16. Prostate-Specific Antigen Persistence After Radical Prostatectomy as a Predictive Factor of Clinical Relapse-Free Survival and Overall Survival: 10-Year Data of the ARO 96-02 Trial

    SciTech Connect

    Wiegel, Thomas; Bartkowiak, Detlef; Bottke, Dirk; Thamm, Reinhard; Hinke, Axel; Stöckle, Michael; Wirth, Manfred; Störkel, Stephan; Golz, Reinhard; Engenhart-Cabillic, Rita; Hofmann, Rainer; Feldmann, Horst-Jürgen; Kälble, Tilman; Siegmann, Alessandra; Hinkelbein, Wolfgang; Steiner, Ursula; Miller, Kurt

    2015-02-01

    Objective: The ARO 96-02 trial primarily compared wait-and-see (WS, arm A) with adjuvant radiation therapy (ART, arm B) in prostate cancer patients who achieved an undetectable prostate-specific antigen (PSA) after radical prostatectomy (RP). Here, we report the outcome with up to 12 years of follow-up of patients who retained a post-RP detectable PSA and received salvage radiation therapy (SRT, arm C). Methods and Materials: For the study, 388 patients with pT3-4pN0 prostate cancer with positive or negative surgical margins were recruited. After RP, 307 men achieved an undetectable PSA (arms A + B). In 78 patients the PSA remained above thresholds (median 0.6, range 0.05-5.6 ng/mL). Of the latter, 74 consented to receive 66 Gy to the prostate bed, and SRT was applied at a median of 86 days after RP. Clinical relapse-free survival, metastasis-free survival, and overall survival were determined by the Kaplan-Meier method. Results: Patients with persisting PSA after RP had higher preoperative PSA values, higher tumor stages, higher Gleason scores, and more positive surgical margins than did patients in arms A + B. For the 74 patients, the 10-year clinical relapse-free survival rate was 63%. Forty-three men had hormone therapy; 12 experienced distant metastases; 23 patients died. Compared with men who did achieve an undetectable PSA, the arm-C patients fared significantly worse, with a 10-year metastasis-free survival of 67% versus 83% and overall survival of 68% versus 84%, respectively. In Cox regression analysis, Gleason score ≥8 (hazard ratio [HR] 2.8), pT ≥ 3c (HR 2.4), and extraprostatic extension ≥2 mm (HR 3.6) were unfavorable risk factors of progression. Conclusions: A persisting PSA after prostatectomy seems to be an important prognosticator of clinical progression for pT3 tumors. It correlates with a higher rate of distant metastases and with worse overall survival. A larger prospective study is required to determine which patient subgroups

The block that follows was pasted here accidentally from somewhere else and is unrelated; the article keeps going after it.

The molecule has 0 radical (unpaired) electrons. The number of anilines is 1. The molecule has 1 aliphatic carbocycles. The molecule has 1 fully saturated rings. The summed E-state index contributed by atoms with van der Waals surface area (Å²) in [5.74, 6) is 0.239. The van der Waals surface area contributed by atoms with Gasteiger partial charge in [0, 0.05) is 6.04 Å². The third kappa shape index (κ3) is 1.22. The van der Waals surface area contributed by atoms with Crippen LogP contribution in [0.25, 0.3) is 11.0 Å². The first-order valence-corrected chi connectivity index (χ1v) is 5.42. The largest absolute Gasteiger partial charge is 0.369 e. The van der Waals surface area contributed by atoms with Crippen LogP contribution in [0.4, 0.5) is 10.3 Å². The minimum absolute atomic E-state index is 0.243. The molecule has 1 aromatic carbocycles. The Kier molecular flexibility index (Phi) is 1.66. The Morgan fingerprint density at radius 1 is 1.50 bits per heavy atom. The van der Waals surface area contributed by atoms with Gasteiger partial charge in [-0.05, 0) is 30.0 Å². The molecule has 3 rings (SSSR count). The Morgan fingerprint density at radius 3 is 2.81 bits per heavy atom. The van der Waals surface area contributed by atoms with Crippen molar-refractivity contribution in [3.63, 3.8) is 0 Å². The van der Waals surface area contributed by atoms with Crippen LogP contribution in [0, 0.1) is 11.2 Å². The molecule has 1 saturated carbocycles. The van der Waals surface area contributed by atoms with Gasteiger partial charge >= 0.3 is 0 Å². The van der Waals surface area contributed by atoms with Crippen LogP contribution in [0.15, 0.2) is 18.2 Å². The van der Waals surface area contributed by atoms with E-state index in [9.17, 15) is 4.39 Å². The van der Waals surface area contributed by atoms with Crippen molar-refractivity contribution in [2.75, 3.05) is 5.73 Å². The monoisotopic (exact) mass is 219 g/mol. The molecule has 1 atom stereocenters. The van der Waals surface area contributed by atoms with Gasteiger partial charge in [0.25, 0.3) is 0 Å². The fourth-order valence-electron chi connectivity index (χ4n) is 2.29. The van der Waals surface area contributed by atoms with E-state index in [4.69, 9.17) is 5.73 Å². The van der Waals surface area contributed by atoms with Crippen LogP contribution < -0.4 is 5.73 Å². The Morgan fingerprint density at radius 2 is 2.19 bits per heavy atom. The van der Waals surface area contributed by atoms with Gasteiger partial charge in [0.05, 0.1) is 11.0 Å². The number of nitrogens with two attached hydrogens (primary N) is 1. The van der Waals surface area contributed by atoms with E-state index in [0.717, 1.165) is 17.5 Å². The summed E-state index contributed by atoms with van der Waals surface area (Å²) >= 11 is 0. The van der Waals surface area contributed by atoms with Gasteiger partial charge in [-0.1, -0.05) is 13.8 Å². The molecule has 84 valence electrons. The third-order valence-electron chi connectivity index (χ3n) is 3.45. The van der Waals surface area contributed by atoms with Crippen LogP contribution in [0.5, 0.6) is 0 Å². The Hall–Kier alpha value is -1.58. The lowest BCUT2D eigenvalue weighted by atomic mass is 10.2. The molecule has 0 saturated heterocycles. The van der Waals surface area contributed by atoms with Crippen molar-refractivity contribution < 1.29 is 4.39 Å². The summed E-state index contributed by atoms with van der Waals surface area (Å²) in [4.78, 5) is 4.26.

17. Prostate-specific extracellular vesicles as a novel biomarker in human prostate cancer

    PubMed Central

    Park, Yong Hyun; Shin, Hyun Woo; Jung, Ae Ryang; Kwon, Oh Sung; Choi, Yeong-Jin; Park, Jaesung; Lee, Ji Youl

    2016-01-01